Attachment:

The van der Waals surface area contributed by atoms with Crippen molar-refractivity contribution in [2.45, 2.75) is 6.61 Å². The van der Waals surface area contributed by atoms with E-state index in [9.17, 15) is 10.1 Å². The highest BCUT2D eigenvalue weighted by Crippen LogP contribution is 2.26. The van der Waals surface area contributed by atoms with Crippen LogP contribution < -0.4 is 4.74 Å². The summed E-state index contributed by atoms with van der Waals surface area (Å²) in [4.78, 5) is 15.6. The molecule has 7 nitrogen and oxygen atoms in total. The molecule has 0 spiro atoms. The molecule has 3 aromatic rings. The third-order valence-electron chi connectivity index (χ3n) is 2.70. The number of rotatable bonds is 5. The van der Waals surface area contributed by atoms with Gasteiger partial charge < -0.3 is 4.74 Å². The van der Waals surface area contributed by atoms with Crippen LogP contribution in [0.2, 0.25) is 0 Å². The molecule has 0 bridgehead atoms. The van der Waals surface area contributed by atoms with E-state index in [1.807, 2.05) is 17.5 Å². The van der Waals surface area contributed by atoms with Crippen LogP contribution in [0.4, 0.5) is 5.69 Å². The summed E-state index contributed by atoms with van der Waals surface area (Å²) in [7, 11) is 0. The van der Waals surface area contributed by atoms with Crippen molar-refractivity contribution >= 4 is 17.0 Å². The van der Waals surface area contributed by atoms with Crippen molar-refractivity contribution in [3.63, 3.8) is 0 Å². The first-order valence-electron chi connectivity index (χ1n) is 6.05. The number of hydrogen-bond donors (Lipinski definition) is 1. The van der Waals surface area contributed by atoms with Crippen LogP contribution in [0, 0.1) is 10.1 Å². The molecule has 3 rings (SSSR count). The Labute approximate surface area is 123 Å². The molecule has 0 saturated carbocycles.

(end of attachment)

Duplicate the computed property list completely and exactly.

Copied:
The van der Waals surface area contributed by atoms with Crippen molar-refractivity contribution in [2.45, 2.75) is 6.61 Å². The van der Waals surface area contributed by atoms with E-state index in [9.17, 15) is 10.1 Å². The highest BCUT2D eigenvalue weighted by Crippen LogP contribution is 2.26. The van der Waals surface area contributed by atoms with Crippen LogP contribution < -0.4 is 4.74 Å². The summed E-state index contributed by atoms with van der Waals surface area (Å²) in [4.78, 5) is 15.6. The molecule has 7 nitrogen and oxygen atoms in total. The molecule has 0 spiro atoms. The molecule has 3 aromatic rings. The third-order valence-electron chi connectivity index (χ3n) is 2.70. The number of rotatable bonds is 5. The van der Waals surface area contributed by atoms with Gasteiger partial charge < -0.3 is 4.74 Å². The van der Waals surface area contributed by atoms with Crippen LogP contribution in [0.2, 0.25) is 0 Å². The molecule has 0 bridgehead atoms. The van der Waals surface area contributed by atoms with E-state index in [1.807, 2.05) is 17.5 Å². The van der Waals surface area contributed by atoms with Crippen LogP contribution in [0.4, 0.5) is 5.69 Å². The summed E-state index contributed by atoms with van der Waals surface area (Å²) in [7, 11) is 0. The van der Waals surface area contributed by atoms with Crippen molar-refractivity contribution >= 4 is 17.0 Å². The van der Waals surface area contributed by atoms with Crippen molar-refractivity contribution in [3.63, 3.8) is 0 Å². The first-order valence-electron chi connectivity index (χ1n) is 6.05. The number of hydrogen-bond donors (Lipinski definition) is 1. The van der Waals surface area contributed by atoms with Crippen LogP contribution in [0, 0.1) is 10.1 Å². The molecule has 3 rings (SSSR count). The Labute approximate surface area is 123 Å². The molecule has 0 saturated carbocycles.